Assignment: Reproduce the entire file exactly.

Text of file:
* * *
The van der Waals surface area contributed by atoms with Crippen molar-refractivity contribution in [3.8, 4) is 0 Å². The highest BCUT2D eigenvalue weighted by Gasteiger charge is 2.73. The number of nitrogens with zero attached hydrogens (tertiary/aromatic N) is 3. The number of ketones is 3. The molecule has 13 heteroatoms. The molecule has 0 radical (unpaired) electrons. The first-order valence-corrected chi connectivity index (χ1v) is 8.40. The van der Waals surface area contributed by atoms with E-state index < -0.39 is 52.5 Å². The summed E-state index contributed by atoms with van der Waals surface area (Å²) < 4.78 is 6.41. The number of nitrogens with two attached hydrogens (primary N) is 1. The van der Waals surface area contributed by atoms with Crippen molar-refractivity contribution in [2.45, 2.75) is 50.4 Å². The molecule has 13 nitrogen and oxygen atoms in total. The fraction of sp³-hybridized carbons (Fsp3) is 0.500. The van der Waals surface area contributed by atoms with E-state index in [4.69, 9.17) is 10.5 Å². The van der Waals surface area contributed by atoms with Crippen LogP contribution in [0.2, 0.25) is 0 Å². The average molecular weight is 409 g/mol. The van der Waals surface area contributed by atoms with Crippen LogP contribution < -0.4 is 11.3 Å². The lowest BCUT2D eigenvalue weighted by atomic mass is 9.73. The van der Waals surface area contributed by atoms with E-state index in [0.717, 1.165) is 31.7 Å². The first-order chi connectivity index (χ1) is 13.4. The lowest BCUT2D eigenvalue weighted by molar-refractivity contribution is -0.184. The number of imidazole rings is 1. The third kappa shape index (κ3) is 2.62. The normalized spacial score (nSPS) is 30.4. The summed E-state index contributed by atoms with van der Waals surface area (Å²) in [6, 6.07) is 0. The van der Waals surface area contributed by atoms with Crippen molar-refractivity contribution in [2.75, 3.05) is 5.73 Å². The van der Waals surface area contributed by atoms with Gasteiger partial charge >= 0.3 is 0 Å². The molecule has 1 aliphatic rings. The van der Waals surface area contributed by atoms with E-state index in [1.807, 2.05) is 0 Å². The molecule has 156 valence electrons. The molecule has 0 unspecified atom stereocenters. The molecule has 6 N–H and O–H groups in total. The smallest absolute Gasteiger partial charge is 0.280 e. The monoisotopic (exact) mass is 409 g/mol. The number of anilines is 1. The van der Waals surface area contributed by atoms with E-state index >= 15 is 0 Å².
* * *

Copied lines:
The van der Waals surface area contributed by atoms with Crippen molar-refractivity contribution in [3.8, 4) is 0 Å². The highest BCUT2D eigenvalue weighted by Gasteiger charge is 2.73. The number of nitrogens with zero attached hydrogens (tertiary/aromatic N) is 3. The number of ketones is 3. The molecule has 13 heteroatoms. The molecule has 0 radical (unpaired) electrons. The first-order valence-corrected chi connectivity index (χ1v) is 8.40. The van der Waals surface area contributed by atoms with E-state index < -0.39 is 52.5 Å². The summed E-state index contributed by atoms with van der Waals surface area (Å²) < 4.78 is 6.41. The number of nitrogens with two attached hydrogens (primary N) is 1. The van der Waals surface area contributed by atoms with Crippen molar-refractivity contribution in [2.45, 2.75) is 50.4 Å². The molecule has 13 nitrogen and oxygen atoms in total. The fraction of sp³-hybridized carbons (Fsp3) is 0.500. The van der Waals surface area contributed by atoms with E-state index in [4.69, 9.17) is 10.5 Å². The van der Waals surface area contributed by atoms with Crippen LogP contribution in [0.2, 0.25) is 0 Å². The average molecular weight is 409 g/mol. The van der Waals surface area contributed by atoms with Crippen LogP contribution < -0.4 is 11.3 Å². The lowest BCUT2D eigenvalue weighted by atomic mass is 9.73. The van der Waals surface area contributed by atoms with E-state index in [0.717, 1.165) is 31.7 Å². The first-order chi connectivity index (χ1) is 13.4. The lowest BCUT2D eigenvalue weighted by molar-refractivity contribution is -0.184. The number of imidazole rings is 1. The third kappa shape index (κ3) is 2.62. The normalized spacial score (nSPS) is 30.4. The summed E-state index contributed by atoms with van der Waals surface area (Å²) in [6, 6.07) is 0. The van der Waals surface area contributed by atoms with Crippen molar-refractivity contribution in [2.75, 3.05) is 5.73 Å². The van der Waals surface area contributed by atoms with Gasteiger partial charge >= 0.3 is 0 Å². The molecule has 1 aliphatic rings. The van der Waals surface area contributed by atoms with E-state index in [1.807, 2.05) is 0 Å². The molecule has 156 valence electrons. The molecule has 0 unspecified atom stereocenters. The molecule has 6 N–H and O–H groups in total. The smallest absolute Gasteiger partial charge is 0.280 e. The monoisotopic (exact) mass is 409 g/mol. The number of anilines is 1. The van der Waals surface area contributed by atoms with E-state index >= 15 is 0 Å².